Burma, which has been under intense international pressure to release Nobel Laureate Aung San Suu Kyi, says it has freed more than 90 of her supporters. They had been arrested with her in a May 30 clash with pro-government supporters.
Burma's military government announced it has released more than 90 pro-democracy supporters since June 26. All are supporters of opposition leader Aung San Suu Kyi and her party, the National League for Democracy, or NLD.
They were arrested during a May 30 clash between opposition and pro-government supporters.
But a statement sent to foreign embassies in Rangoon made no mention of Aung San Suu Kyi, or when she would be freed. She remains under detention at an undisclosed location, despite intense international pressure for her release.
Aung Zaw, editor of a Thai-based magazine, The Irrawaddy, said releasing opposition supporters shows the Burmese government wants to placate the international community.
"I think it is a sign they are trying to ease the ASEAN [Association of South East Asian Nations] and international pressure coming on to the military government," he said.
Aung Zaw says the crackdown is continuing, with students and NLD supporters being watched and questioned, adding to what he calls a climate of fear.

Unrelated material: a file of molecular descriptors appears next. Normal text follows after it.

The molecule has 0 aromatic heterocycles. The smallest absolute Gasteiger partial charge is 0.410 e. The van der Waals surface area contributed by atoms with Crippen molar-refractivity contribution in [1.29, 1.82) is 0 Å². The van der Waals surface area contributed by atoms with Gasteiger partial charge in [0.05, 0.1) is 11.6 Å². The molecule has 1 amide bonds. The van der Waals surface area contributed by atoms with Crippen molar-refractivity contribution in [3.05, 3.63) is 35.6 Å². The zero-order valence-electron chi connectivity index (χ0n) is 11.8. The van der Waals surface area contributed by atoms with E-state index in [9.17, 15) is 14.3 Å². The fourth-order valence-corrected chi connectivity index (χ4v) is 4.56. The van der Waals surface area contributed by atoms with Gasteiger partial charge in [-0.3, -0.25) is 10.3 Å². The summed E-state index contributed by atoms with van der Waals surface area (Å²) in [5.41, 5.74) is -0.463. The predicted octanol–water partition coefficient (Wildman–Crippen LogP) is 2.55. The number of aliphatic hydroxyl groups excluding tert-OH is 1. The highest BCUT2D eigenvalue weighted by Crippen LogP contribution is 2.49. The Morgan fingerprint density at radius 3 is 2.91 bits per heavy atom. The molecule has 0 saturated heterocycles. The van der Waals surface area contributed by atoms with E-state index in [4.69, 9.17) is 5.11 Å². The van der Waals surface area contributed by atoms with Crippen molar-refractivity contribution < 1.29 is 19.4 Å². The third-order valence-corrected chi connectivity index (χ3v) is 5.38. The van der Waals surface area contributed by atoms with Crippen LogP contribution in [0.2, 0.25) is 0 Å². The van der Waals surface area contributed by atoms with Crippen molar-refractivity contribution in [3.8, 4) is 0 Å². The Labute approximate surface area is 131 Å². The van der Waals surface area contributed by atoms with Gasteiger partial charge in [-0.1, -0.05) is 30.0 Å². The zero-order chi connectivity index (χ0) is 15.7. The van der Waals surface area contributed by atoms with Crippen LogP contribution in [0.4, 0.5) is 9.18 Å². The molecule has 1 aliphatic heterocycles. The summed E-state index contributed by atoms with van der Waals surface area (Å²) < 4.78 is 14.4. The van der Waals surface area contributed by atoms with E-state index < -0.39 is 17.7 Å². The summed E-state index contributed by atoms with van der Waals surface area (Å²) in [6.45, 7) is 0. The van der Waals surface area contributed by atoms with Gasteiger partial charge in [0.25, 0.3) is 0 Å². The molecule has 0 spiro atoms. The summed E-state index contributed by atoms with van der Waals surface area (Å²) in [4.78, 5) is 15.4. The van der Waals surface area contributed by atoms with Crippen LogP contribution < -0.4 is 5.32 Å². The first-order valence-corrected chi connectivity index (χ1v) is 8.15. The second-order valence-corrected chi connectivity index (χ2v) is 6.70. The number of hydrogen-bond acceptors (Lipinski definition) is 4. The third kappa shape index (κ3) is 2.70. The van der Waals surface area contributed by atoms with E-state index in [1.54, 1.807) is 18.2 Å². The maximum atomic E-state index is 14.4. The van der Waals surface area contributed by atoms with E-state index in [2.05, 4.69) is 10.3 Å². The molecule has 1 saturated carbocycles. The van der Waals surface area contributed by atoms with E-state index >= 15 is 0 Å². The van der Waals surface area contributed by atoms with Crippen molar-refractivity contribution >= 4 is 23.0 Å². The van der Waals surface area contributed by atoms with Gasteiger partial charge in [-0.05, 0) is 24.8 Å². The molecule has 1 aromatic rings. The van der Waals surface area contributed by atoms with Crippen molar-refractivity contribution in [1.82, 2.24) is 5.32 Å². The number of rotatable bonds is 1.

The pressure on Burma's military government to release Aung San Suu Kyi is now coming from Asia, which until recently has asked the international community for patience. Malaysian Prime Minister Mahathir Mohamad is calling for Burma's expulsion from the Association of South East Asian Nations, or ASEAN, if the opposition leader is not released soon. The United States says it is ready to implement tougher economic sanctions against Burma, while Japan is threatening to halt fresh aid.
Aung Zaw remains pessimistic about the release of Aung San Suu Kyi any time soon, saying that some fear the military government may prosecute her.
"A lot of people in Burma are skeptical of her release, because they think the military will keep her quite some time - three, six months, a year, or more than a year," he said. "We don't know. There's even strong speculation they might put her on trial."
For two years, Burma has been on the path to political reform, backed by the United Nations and the regional community. But political dialogue ground to a halt after the violent May 30 clash in northern Burma.
Burma has been under the rule of the military since 1962. The present government has been in power since 1988, and has refused to hand over control to the NLD, despite a landslide election victory in 1990.